8. Cosmic expansion and cluster kinematics
Binggeli & Jerjen expected to find a `well-defined velocity-distance relation' based on their `fairly large' subsample of 43 objects with known velocities, if there were significant depth in the spatial distribution of Virgo dwarfs. They cited the lack of such a relationship based on their L -n and L - `pseudo-distance' estimates, as evidence against the depth interpretation.
The most fundamental problem with their argument is that in order to generate relative distances based on each of two different scaling relationships, they have already assumed negligible depth when they estimate these relationships directly from the residuals with respect to the best-fitting curves to their data. The crucial point here is that should there be significant depth, the mean distance of their high-n objects must be lower than the mean distance of their low-n objects, due to Malmquist bias. The relative distance scales they construct for each relationship should therefore not be based on a best fit to data for Virgo galaxies, but on a curve defined by a best fit to data from either a sample of objects known to be at similar distances (e.g. Fornax-Cluster galaxies) and/or a sample of objects whose distances are known (e.g. Local-Group galaxies). In Fig. 8 the differential frequency of galaxies should increase monotonically with increasing n if their galaxy sample were unbiased. As this is not what is observed, we can conclude that their galaxy sample suffers from bias against high n objects. Should there be depth in the spatial distribution of their sample galaxies, the mean distance of their lower n objects must be greater than the mean distance of their higher n objects. Their residuals can, at best, therefore only yield meaningful relative distances for galaxies within very small ranges in n for which the degree of the Malmquist bias can be assumed to be constant.
Furthermore, as already demonstrated in Sect. 3, the `pseudo-distances' derived by Binggeli & Jerjen for their Figs. 10 and 11, must indeed be highly inaccurate on account of the errors in their photometry. Also, they apply the versus n and versus relationships to all early-type dwarfs indiscriminately, in the absence of e.g. colour information.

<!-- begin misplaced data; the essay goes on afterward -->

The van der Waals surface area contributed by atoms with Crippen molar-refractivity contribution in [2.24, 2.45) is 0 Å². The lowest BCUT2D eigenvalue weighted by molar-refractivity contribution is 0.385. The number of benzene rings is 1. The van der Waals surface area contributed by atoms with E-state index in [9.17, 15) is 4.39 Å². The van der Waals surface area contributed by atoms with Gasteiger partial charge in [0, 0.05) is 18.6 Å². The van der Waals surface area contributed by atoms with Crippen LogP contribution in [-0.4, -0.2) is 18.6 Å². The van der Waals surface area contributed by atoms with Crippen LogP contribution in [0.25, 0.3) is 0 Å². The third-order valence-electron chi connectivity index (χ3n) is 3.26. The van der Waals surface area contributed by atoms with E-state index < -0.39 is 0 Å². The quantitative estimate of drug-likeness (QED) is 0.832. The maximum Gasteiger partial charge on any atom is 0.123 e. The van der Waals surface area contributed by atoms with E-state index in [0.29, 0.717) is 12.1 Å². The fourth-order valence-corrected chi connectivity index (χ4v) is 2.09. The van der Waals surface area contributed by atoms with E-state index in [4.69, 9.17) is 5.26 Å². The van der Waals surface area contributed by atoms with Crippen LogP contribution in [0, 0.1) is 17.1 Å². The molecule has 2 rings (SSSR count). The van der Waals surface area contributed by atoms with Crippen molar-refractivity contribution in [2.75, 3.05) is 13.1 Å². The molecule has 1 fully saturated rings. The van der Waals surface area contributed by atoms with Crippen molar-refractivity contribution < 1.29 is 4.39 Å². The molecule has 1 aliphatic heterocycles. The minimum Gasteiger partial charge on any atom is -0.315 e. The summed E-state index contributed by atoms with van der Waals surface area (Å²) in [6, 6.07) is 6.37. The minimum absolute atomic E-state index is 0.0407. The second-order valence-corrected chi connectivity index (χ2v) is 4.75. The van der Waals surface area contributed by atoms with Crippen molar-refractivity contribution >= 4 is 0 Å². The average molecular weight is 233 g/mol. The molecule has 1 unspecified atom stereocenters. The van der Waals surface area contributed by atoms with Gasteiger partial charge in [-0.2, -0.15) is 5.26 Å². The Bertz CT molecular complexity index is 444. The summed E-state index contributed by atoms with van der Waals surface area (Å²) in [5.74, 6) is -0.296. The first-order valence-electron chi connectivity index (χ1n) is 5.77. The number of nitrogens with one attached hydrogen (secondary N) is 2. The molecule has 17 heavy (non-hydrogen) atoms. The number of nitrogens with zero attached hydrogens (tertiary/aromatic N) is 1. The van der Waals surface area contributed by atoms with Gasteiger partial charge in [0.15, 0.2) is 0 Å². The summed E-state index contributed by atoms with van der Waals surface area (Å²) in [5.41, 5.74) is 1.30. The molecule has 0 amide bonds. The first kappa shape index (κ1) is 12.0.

The existence of so many outliers (two of which are objects with negative radial velocities) on Binggeli & Jerjen's Figs. 10 & 11 is therefore not surprising. However, as previously suggested in YC95, there may well be significant line-of-sight substructure in the spatial distribution of Virgo galaxies, complicating the kinematics of the galaxy populations present. Significant spatial depth therefore need not necessarily imply the `quiet' velocity-distance relationship presumed by Binggeli & Jerjen.
We have been interested in the kinematics of the dwarf-galaxy populations in Virgo for a number of years now, and a major programme to measure large numbers of redshifts for early-type dwarf-candidates is already well underway. The Virgo galaxies targeted by Drinkwater et al. (1996) with the multi-fibre spectrograph on the United Kingdom Schmidt Telescope (UKST), were, on account of the observing constraints at the time, generally of high surface brightness. Consequently, most of them were found to be in the background. However, 8 objects were confirmed to be dwarf or intermediate early-type galaxies. In 1997, early-type objects of low surface-brightness were targeted by Drinkwater et al. (in preparation), again using the UKST, and 67 velocity measurements were obtained. Further measurements made in 1997 with a different telescope and and future ones (from two separate telescope-time allocations in 1998) will be presented in subsequent papers. A detailed investigation into the Virgo-dwarf velocity field will then be based on these new data.
© European Southern Observatory (ESO) 1998
Online publication: April 28, 1998